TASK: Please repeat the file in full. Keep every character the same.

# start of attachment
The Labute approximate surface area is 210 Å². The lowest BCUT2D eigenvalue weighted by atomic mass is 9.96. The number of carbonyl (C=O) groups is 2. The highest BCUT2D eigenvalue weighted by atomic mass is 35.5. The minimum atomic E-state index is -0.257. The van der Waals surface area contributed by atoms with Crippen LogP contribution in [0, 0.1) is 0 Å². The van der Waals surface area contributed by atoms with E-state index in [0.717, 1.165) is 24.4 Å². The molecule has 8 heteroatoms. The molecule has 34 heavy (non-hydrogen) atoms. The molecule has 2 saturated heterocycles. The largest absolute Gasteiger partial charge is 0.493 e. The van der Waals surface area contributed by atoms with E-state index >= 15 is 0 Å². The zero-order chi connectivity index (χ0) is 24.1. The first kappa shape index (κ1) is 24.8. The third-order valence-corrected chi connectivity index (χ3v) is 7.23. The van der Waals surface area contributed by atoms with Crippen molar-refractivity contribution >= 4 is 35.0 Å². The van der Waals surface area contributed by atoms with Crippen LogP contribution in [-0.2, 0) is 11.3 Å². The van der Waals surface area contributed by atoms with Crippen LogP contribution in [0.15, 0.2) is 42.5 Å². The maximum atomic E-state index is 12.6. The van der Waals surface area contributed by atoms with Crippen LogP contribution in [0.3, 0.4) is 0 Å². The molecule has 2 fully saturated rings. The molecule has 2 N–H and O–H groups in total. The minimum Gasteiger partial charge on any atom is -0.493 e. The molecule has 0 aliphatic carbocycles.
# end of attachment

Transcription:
The Labute approximate surface area is 210 Å². The lowest BCUT2D eigenvalue weighted by atomic mass is 9.96. The number of carbonyl (C=O) groups is 2. The highest BCUT2D eigenvalue weighted by atomic mass is 35.5. The minimum atomic E-state index is -0.257. The van der Waals surface area contributed by atoms with Crippen LogP contribution in [0, 0.1) is 0 Å². The van der Waals surface area contributed by atoms with E-state index in [0.717, 1.165) is 24.4 Å². The molecule has 8 heteroatoms. The molecule has 34 heavy (non-hydrogen) atoms. The molecule has 2 saturated heterocycles. The largest absolute Gasteiger partial charge is 0.493 e. The van der Waals surface area contributed by atoms with E-state index >= 15 is 0 Å². The zero-order chi connectivity index (χ0) is 24.1. The first kappa shape index (κ1) is 24.8. The third-order valence-corrected chi connectivity index (χ3v) is 7.23. The van der Waals surface area contributed by atoms with Crippen molar-refractivity contribution >= 4 is 35.0 Å². The van der Waals surface area contributed by atoms with Crippen LogP contribution in [-0.2, 0) is 11.3 Å². The van der Waals surface area contributed by atoms with Crippen LogP contribution in [0.15, 0.2) is 42.5 Å². The maximum atomic E-state index is 12.6. The van der Waals surface area contributed by atoms with Crippen LogP contribution in [0.3, 0.4) is 0 Å². The molecule has 2 fully saturated rings. The molecule has 2 N–H and O–H groups in total. The minimum Gasteiger partial charge on any atom is -0.493 e. The molecule has 0 aliphatic carbocycles.